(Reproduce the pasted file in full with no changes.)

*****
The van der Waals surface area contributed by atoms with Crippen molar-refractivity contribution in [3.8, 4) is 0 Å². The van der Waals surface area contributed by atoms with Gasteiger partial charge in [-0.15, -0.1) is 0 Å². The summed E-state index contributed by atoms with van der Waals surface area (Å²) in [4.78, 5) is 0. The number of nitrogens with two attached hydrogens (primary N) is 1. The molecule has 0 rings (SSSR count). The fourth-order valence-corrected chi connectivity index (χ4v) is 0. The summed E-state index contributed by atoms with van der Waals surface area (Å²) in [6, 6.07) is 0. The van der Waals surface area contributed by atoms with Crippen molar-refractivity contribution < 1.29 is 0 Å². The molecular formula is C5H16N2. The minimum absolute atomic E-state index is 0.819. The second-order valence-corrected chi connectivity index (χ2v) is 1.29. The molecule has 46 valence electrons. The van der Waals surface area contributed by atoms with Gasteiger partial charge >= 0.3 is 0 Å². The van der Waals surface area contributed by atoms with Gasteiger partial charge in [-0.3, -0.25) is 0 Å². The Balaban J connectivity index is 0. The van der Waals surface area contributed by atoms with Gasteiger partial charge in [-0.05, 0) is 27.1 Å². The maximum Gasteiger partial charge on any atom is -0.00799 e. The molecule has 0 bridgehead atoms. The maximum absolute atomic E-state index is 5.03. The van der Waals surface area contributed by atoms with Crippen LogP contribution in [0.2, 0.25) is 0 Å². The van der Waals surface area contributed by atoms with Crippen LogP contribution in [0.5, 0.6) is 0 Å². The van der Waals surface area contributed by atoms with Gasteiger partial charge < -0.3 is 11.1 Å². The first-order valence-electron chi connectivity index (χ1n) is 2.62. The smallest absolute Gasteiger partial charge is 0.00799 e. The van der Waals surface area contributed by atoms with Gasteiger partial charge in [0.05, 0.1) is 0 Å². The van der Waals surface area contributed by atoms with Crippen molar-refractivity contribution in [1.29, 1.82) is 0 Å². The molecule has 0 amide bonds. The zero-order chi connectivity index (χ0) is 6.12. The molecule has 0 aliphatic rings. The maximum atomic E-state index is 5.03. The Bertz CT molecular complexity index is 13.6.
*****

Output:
The van der Waals surface area contributed by atoms with Crippen molar-refractivity contribution in [3.8, 4) is 0 Å². The van der Waals surface area contributed by atoms with Gasteiger partial charge in [-0.15, -0.1) is 0 Å². The summed E-state index contributed by atoms with van der Waals surface area (Å²) in [4.78, 5) is 0. The number of nitrogens with two attached hydrogens (primary N) is 1. The molecule has 0 rings (SSSR count). The fourth-order valence-corrected chi connectivity index (χ4v) is 0. The summed E-state index contributed by atoms with van der Waals surface area (Å²) in [6, 6.07) is 0. The van der Waals surface area contributed by atoms with Crippen molar-refractivity contribution < 1.29 is 0 Å². The molecular formula is C5H16N2. The minimum absolute atomic E-state index is 0.819. The second-order valence-corrected chi connectivity index (χ2v) is 1.29. The molecule has 46 valence electrons. The van der Waals surface area contributed by atoms with Gasteiger partial charge >= 0.3 is 0 Å². The van der Waals surface area contributed by atoms with Gasteiger partial charge in [-0.3, -0.25) is 0 Å². The Balaban J connectivity index is 0. The van der Waals surface area contributed by atoms with Gasteiger partial charge in [-0.05, 0) is 27.1 Å². The maximum Gasteiger partial charge on any atom is -0.00799 e. The molecule has 0 bridgehead atoms. The maximum absolute atomic E-state index is 5.03. The van der Waals surface area contributed by atoms with Crippen LogP contribution in [0.2, 0.25) is 0 Å². The van der Waals surface area contributed by atoms with Crippen LogP contribution in [0.5, 0.6) is 0 Å². The van der Waals surface area contributed by atoms with Gasteiger partial charge < -0.3 is 11.1 Å². The first-order valence-electron chi connectivity index (χ1n) is 2.62. The smallest absolute Gasteiger partial charge is 0.00799 e. The van der Waals surface area contributed by atoms with Gasteiger partial charge in [0.05, 0.1) is 0 Å². The van der Waals surface area contributed by atoms with Crippen molar-refractivity contribution in [1.29, 1.82) is 0 Å². The molecule has 0 amide bonds. The zero-order chi connectivity index (χ0) is 6.12. The molecule has 0 aliphatic rings. The maximum atomic E-state index is 5.03. The Bertz CT molecular complexity index is 13.6.